It made me think of all those times I’ve seen breathless announcements for “cheap wine” -- except there’ve never been any of those. Half-price bottles, perhaps, but never the word “cheap.”
Come to think of it, contemporary cocktail-driven bar programs seldom advertise on the basis of “cheap” whiskey, do they?
Verily, it’s top shelf and upscale with wine and spirits, but when it comes to beer, the dumbing-down always lies waiting, just around the corner.
Noting that my observations here are confined primarily to restaurants, and I’m not speaking of specialty beer bars and any other establishment which is eligible for an exception because it evinces signs of willful design … so, disclaimers aside, why does good beer still get treated like bad beer used to?
A possible answer is the weird recurring cultural habit of otherwise intelligent food and drink people to excitedly exonerate the utilitarian adaptability of rank mass-market swill.
“Well, you know, there’s a time and place for Miller High Life.” No there isn’t – not if you’re actually beer literate.
Ah, yes; literacy. Hence, the other possible answer: There is far less beer knowledge lurking behind the typical metro area bar than one might imagine.
As BJCP judge Gomer Pyle once said, “Surprise, surprise, surprise.”
Too many draft selections and bottle lists are what happens when beer “education” is derived from rote readings of Thrillist at 3 a.m. while drinking purely wretched Pabst Blue Ribbon and pretending it’s for a purpose. The only purpose I can see is not being driven to do better.
Pray tell, where the hell are all the Cicerones? Weren’t they supposed to be the beer sommeliers of the future, and the faces of a fresh, factual approach, brimming with stylistic nuggets, and both ready and able to transform beer programs into principled bastions mirroring the typical edgy eatery’s wine and bourbon lists?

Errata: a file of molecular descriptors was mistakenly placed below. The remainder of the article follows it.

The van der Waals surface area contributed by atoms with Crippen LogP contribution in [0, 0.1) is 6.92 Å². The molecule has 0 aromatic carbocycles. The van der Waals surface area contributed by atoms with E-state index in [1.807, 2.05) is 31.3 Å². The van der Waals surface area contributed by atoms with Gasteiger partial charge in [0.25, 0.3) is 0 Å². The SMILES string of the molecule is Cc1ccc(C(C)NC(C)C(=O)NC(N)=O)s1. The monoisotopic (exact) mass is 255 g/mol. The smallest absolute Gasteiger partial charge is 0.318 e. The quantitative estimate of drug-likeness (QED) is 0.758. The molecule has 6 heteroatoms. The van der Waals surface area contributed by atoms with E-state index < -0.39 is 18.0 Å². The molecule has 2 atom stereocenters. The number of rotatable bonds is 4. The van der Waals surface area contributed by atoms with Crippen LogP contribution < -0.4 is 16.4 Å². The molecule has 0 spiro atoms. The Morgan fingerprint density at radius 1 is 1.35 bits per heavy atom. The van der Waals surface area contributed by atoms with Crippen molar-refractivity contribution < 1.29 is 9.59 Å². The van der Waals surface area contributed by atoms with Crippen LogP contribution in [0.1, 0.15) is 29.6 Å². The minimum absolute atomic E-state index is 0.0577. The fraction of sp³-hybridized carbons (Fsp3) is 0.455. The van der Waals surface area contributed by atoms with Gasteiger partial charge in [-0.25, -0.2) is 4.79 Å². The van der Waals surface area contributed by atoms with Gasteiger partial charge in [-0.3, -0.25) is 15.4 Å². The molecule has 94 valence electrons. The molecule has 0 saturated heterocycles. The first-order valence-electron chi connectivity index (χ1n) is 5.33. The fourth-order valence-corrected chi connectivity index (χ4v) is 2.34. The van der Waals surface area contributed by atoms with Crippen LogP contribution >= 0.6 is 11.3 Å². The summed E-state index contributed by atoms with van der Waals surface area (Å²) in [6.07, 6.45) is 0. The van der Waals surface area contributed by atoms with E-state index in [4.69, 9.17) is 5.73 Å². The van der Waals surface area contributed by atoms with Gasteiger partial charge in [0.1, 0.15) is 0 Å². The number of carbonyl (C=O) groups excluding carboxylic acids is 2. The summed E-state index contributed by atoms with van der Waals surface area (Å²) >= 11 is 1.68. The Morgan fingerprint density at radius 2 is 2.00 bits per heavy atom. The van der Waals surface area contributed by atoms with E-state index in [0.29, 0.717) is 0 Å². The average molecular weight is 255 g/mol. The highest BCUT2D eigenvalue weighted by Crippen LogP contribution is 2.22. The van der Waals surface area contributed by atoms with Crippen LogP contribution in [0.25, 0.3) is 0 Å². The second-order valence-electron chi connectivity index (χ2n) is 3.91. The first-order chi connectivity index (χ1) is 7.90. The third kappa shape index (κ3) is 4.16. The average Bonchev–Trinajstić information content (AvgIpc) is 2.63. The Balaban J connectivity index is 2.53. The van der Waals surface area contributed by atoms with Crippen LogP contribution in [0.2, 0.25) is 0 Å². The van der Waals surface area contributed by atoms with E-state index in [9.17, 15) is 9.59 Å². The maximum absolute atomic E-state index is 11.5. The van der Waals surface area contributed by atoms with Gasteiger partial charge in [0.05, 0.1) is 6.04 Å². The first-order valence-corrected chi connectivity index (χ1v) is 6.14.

The cicerones may be out there somewhere, but I’m wondering if they have any active input into the beer selections I see in metro Louisville. It makes no sense to me that restaurants eager to differentiate themselves in terms of cuisine during these hyper-competitive times seem utterly unable to sort through the beers available to them and to come up with something more distinctive that six IPAs, two wheats, a sour and Coors Banquet.
I thought the revolution was about enabling bar management to eschew passive interpretation of customer demand, the bias of wholesaler reps and the skewing effect of brain-dead swag.
I thought the revolution was about pro-actively creating and nurturing customer demand by offering well-chosen “craft” beers intended to enhance and showcase the talents of the kitchen.
To my way of thinking, it takes only a few “craft” beer fans to justify the more thoughtful approach, and to return the favor with word-of-mouth – still the most cost-efficient means of advertising, and very nearly better than selfies.
In the end, I suppose none of this is possible without a better knowledge base than currently exists, and the knowledge base isn’t likely to improve unless owner and upper management decide it’s a priority. It’s a shame, because lots of wonderful opportunities are being missed.
Then again, maybe I'm completely full of spent grain, in which case this column space is yours, to make the case in rebuttal.
July 4: AFTER THE FIRE: Euro ’85, Part 34 … The final chapter, in which lessons are learned and bridges burned.
June 27: AFTER THE FIRE: Out and about in America, Europe … and my cups.
June 20: AFTER THE FIRE: Less can be more.
June 13: THE POTABLE CURMUDGEON: I know I’m gonna change that tune.